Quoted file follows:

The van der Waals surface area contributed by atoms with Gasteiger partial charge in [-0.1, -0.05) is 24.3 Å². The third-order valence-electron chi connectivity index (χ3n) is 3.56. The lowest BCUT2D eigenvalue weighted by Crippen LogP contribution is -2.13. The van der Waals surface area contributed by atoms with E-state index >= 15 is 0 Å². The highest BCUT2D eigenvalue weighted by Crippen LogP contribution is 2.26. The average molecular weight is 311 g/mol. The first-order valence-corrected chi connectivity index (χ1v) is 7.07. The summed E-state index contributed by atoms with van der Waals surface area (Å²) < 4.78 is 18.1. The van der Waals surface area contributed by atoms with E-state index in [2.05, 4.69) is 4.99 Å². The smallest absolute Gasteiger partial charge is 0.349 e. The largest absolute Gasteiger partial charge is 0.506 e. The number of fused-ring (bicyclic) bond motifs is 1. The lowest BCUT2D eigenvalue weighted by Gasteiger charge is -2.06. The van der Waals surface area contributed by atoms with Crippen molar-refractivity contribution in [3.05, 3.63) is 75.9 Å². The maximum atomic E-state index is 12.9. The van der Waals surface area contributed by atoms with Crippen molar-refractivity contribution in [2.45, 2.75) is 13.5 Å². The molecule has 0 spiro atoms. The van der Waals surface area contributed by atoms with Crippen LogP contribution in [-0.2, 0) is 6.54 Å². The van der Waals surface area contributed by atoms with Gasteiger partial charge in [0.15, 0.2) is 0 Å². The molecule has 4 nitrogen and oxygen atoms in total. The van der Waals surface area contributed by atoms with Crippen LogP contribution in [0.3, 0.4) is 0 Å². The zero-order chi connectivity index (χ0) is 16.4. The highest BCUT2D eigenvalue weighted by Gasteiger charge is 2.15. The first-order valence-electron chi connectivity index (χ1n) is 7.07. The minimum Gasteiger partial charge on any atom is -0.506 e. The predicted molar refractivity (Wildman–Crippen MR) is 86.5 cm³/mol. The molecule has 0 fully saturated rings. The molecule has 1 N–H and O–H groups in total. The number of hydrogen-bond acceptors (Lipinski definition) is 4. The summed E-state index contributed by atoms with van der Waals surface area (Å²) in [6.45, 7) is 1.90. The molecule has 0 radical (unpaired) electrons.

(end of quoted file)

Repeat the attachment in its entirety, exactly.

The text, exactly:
The van der Waals surface area contributed by atoms with Gasteiger partial charge in [-0.1, -0.05) is 24.3 Å². The third-order valence-electron chi connectivity index (χ3n) is 3.56. The lowest BCUT2D eigenvalue weighted by Crippen LogP contribution is -2.13. The van der Waals surface area contributed by atoms with E-state index >= 15 is 0 Å². The highest BCUT2D eigenvalue weighted by Crippen LogP contribution is 2.26. The average molecular weight is 311 g/mol. The first-order valence-corrected chi connectivity index (χ1v) is 7.07. The summed E-state index contributed by atoms with van der Waals surface area (Å²) < 4.78 is 18.1. The van der Waals surface area contributed by atoms with E-state index in [2.05, 4.69) is 4.99 Å². The smallest absolute Gasteiger partial charge is 0.349 e. The largest absolute Gasteiger partial charge is 0.506 e. The number of fused-ring (bicyclic) bond motifs is 1. The lowest BCUT2D eigenvalue weighted by Gasteiger charge is -2.06. The van der Waals surface area contributed by atoms with Crippen molar-refractivity contribution in [3.05, 3.63) is 75.9 Å². The maximum atomic E-state index is 12.9. The van der Waals surface area contributed by atoms with Crippen molar-refractivity contribution in [2.45, 2.75) is 13.5 Å². The molecule has 0 spiro atoms. The van der Waals surface area contributed by atoms with Crippen LogP contribution in [-0.2, 0) is 6.54 Å². The van der Waals surface area contributed by atoms with Gasteiger partial charge in [0.15, 0.2) is 0 Å². The molecule has 4 nitrogen and oxygen atoms in total. The van der Waals surface area contributed by atoms with Crippen LogP contribution in [0.3, 0.4) is 0 Å². The zero-order chi connectivity index (χ0) is 16.4. The highest BCUT2D eigenvalue weighted by Gasteiger charge is 2.15. The first-order valence-electron chi connectivity index (χ1n) is 7.07. The minimum Gasteiger partial charge on any atom is -0.506 e. The predicted molar refractivity (Wildman–Crippen MR) is 86.5 cm³/mol. The molecule has 0 fully saturated rings. The molecule has 1 N–H and O–H groups in total. The number of hydrogen-bond acceptors (Lipinski definition) is 4. The summed E-state index contributed by atoms with van der Waals surface area (Å²) in [6.45, 7) is 1.90. The molecule has 0 radical (unpaired) electrons.